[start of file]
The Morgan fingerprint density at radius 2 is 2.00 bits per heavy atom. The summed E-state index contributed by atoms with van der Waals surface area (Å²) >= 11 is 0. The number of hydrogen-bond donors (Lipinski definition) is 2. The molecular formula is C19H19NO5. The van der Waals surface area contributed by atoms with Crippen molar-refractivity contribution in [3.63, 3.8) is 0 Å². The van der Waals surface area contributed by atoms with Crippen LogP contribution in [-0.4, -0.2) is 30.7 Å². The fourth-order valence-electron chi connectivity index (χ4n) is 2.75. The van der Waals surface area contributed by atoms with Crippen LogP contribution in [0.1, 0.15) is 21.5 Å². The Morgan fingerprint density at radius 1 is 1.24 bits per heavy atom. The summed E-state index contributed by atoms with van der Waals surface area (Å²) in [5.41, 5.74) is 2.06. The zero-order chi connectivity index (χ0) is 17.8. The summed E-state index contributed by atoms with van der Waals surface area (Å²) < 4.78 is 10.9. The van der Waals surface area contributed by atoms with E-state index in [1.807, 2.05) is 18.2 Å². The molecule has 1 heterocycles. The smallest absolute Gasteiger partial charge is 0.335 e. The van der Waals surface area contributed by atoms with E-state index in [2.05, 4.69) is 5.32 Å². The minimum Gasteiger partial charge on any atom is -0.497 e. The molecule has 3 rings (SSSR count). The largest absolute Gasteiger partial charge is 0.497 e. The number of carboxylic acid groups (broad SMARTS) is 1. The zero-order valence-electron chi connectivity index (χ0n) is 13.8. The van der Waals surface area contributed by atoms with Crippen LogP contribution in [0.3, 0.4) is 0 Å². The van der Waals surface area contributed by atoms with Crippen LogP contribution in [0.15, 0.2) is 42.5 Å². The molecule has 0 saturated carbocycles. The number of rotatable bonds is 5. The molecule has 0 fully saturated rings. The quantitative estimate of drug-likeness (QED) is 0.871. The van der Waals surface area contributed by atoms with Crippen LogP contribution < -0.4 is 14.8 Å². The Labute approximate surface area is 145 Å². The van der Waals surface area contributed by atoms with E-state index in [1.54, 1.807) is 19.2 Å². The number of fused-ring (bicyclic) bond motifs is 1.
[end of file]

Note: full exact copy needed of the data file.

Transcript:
The Morgan fingerprint density at radius 2 is 2.00 bits per heavy atom. The summed E-state index contributed by atoms with van der Waals surface area (Å²) >= 11 is 0. The number of hydrogen-bond donors (Lipinski definition) is 2. The molecular formula is C19H19NO5. The van der Waals surface area contributed by atoms with Crippen molar-refractivity contribution in [3.63, 3.8) is 0 Å². The van der Waals surface area contributed by atoms with Crippen LogP contribution in [-0.4, -0.2) is 30.7 Å². The fourth-order valence-electron chi connectivity index (χ4n) is 2.75. The van der Waals surface area contributed by atoms with Crippen LogP contribution in [0.1, 0.15) is 21.5 Å². The Morgan fingerprint density at radius 1 is 1.24 bits per heavy atom. The summed E-state index contributed by atoms with van der Waals surface area (Å²) in [5.41, 5.74) is 2.06. The zero-order chi connectivity index (χ0) is 17.8. The summed E-state index contributed by atoms with van der Waals surface area (Å²) < 4.78 is 10.9. The van der Waals surface area contributed by atoms with E-state index in [1.807, 2.05) is 18.2 Å². The molecule has 1 heterocycles. The smallest absolute Gasteiger partial charge is 0.335 e. The van der Waals surface area contributed by atoms with E-state index in [2.05, 4.69) is 5.32 Å². The minimum Gasteiger partial charge on any atom is -0.497 e. The molecule has 3 rings (SSSR count). The largest absolute Gasteiger partial charge is 0.497 e. The number of carboxylic acid groups (broad SMARTS) is 1. The zero-order valence-electron chi connectivity index (χ0n) is 13.8. The van der Waals surface area contributed by atoms with Crippen LogP contribution in [0.3, 0.4) is 0 Å². The van der Waals surface area contributed by atoms with Crippen LogP contribution in [0.15, 0.2) is 42.5 Å². The molecule has 0 saturated carbocycles. The number of rotatable bonds is 5. The molecule has 0 fully saturated rings. The quantitative estimate of drug-likeness (QED) is 0.871. The van der Waals surface area contributed by atoms with Crippen LogP contribution < -0.4 is 14.8 Å². The Labute approximate surface area is 145 Å². The van der Waals surface area contributed by atoms with E-state index in [1.54, 1.807) is 19.2 Å². The number of fused-ring (bicyclic) bond motifs is 1.